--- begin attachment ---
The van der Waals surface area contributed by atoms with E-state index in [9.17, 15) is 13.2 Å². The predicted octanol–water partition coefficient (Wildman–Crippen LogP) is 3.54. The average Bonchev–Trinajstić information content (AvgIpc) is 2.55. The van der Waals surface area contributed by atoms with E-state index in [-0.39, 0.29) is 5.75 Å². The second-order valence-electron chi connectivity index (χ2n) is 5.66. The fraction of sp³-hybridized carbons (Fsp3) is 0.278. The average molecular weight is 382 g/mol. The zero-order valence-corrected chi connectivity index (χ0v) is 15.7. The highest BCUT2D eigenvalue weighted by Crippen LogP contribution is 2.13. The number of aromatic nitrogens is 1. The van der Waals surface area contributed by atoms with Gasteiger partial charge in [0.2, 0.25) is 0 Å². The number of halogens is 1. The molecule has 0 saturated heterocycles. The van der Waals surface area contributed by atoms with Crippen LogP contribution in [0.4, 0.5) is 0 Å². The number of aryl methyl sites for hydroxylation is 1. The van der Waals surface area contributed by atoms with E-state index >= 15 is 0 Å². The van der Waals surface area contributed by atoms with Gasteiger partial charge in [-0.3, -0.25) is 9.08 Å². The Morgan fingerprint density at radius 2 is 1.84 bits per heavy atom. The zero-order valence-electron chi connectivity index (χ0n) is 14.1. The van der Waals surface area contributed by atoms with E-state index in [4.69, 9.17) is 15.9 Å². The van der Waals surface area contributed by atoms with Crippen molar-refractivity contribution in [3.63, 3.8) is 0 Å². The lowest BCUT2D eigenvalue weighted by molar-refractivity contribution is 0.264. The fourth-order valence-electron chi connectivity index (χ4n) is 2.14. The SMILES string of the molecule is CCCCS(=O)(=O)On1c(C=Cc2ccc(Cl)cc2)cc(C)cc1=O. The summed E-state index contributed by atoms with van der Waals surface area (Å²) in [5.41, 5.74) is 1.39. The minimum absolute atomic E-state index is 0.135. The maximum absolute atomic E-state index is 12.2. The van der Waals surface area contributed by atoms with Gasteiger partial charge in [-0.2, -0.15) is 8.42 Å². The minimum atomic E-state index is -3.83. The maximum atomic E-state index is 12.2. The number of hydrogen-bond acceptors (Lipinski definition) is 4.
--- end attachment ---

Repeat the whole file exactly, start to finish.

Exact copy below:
The van der Waals surface area contributed by atoms with E-state index in [9.17, 15) is 13.2 Å². The predicted octanol–water partition coefficient (Wildman–Crippen LogP) is 3.54. The average Bonchev–Trinajstić information content (AvgIpc) is 2.55. The van der Waals surface area contributed by atoms with E-state index in [-0.39, 0.29) is 5.75 Å². The second-order valence-electron chi connectivity index (χ2n) is 5.66. The fraction of sp³-hybridized carbons (Fsp3) is 0.278. The average molecular weight is 382 g/mol. The zero-order valence-corrected chi connectivity index (χ0v) is 15.7. The highest BCUT2D eigenvalue weighted by Crippen LogP contribution is 2.13. The number of aromatic nitrogens is 1. The van der Waals surface area contributed by atoms with Gasteiger partial charge in [0.2, 0.25) is 0 Å². The number of halogens is 1. The molecule has 0 saturated heterocycles. The van der Waals surface area contributed by atoms with Crippen LogP contribution in [0.4, 0.5) is 0 Å². The number of aryl methyl sites for hydroxylation is 1. The van der Waals surface area contributed by atoms with E-state index >= 15 is 0 Å². The van der Waals surface area contributed by atoms with Gasteiger partial charge in [-0.3, -0.25) is 9.08 Å². The Morgan fingerprint density at radius 2 is 1.84 bits per heavy atom. The zero-order valence-electron chi connectivity index (χ0n) is 14.1. The van der Waals surface area contributed by atoms with E-state index in [4.69, 9.17) is 15.9 Å². The van der Waals surface area contributed by atoms with Crippen molar-refractivity contribution in [3.63, 3.8) is 0 Å². The lowest BCUT2D eigenvalue weighted by molar-refractivity contribution is 0.264. The fourth-order valence-electron chi connectivity index (χ4n) is 2.14. The SMILES string of the molecule is CCCCS(=O)(=O)On1c(C=Cc2ccc(Cl)cc2)cc(C)cc1=O. The summed E-state index contributed by atoms with van der Waals surface area (Å²) in [5.41, 5.74) is 1.39. The minimum absolute atomic E-state index is 0.135. The maximum absolute atomic E-state index is 12.2. The van der Waals surface area contributed by atoms with Gasteiger partial charge in [-0.2, -0.15) is 8.42 Å². The minimum atomic E-state index is -3.83. The maximum atomic E-state index is 12.2. The number of hydrogen-bond acceptors (Lipinski definition) is 4.